The commander said those fighters are ready to blow themselves up. He spoke on condition of anonymity because he was not authorized to speak to the media.
Another SDF military commander said at least 400 Daesh fighters were caught trying to leave Tuesday. He said the men were working with a smuggling ring to get away from SDF areas. He also spoke on condition of anonymity.
After days without fighting, the SDF and the coalition launched an intense assault Friday that targeted an ammunition warehouse in the Daesh-held area and advanced forces inside, tightening the noose on the militants.
Evacuees said the strikes ignited a fire that burned part of the tent encampment where thousands of family members and civilians had been placed. The fire forced many people to run toward the nearby Euphrates River, where some dug holes on the waterfront to seek refuge, said Abu Mariam, a 28-year-old Syrian man from the coastal province of Tartus who lost his wife and two children in the fire.
"We dig tunnels underground, and we cover them with blankets, that's the tents," said Abu Maryam,.
"We lived... on top of each other because there were so many people."
He said he lost his wife and two children during shelling on Baghouz only days ago.
"They burned and I lost everything," he said.
"I just want to leave and rest a bit."
Militants allowed women, children and the wounded to quit the bombed-out bastion in recent weeks, but it has prevented men of fighting age from fleeing, according to survivors. But they are now allowing men to leave as death and destruction take hold.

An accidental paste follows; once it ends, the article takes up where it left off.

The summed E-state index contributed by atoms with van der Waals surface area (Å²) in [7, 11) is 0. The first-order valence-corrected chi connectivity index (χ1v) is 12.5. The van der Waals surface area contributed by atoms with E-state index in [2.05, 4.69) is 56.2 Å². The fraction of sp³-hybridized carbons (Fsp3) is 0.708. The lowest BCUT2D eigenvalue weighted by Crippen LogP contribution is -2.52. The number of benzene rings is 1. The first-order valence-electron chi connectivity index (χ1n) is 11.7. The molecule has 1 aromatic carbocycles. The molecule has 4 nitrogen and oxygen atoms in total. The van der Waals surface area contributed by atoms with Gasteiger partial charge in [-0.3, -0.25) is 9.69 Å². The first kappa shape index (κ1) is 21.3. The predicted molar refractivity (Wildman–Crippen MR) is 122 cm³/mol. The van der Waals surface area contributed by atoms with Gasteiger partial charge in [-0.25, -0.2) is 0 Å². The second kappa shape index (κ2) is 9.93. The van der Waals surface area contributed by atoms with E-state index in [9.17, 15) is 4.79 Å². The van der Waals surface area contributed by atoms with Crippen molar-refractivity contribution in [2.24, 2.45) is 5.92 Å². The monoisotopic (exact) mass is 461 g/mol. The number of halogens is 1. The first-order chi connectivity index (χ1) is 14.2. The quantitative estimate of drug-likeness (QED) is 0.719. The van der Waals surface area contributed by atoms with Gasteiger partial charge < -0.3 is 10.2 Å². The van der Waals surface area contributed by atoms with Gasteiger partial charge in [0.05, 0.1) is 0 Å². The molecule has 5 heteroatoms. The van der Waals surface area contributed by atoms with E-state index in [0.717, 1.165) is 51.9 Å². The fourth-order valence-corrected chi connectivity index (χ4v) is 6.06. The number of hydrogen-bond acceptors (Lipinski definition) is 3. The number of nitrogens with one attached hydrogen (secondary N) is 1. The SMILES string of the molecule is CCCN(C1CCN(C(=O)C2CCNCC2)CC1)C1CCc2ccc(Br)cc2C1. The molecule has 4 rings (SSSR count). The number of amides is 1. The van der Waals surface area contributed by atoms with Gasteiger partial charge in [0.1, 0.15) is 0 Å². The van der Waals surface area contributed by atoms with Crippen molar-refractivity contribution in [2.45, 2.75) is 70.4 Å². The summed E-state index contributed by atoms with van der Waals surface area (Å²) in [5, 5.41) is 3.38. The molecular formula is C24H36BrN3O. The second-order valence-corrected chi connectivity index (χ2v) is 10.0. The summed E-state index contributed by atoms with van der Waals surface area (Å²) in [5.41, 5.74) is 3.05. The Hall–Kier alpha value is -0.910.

Fatima Abdul Jasem said conditions inside the jihadist encampment were "catastrophic".
But the Iraqi woman waited until militants released her 20-year-old son before escaping, with him and her two daughters.
"Men under 40 who wanted to go out were imprisoned in a guarded tent," she said. "But only two days ago they let them go."
Loubna, a 30-year-old woman from the northern Syrian town of al-Bab, said there were many bodies on the streets in the Daesh-held area, burned by the fire. The fire was still smoldering days later.
Loubna said she opted to leave but her husband, a Syrian, decided to stay. He will fight till the end, she said, adding he is prepared to blow himself up. "They have their planes. We have God's help," she said. Loubna said didn't think she would see her husband again, and will raise her five kids to become militants.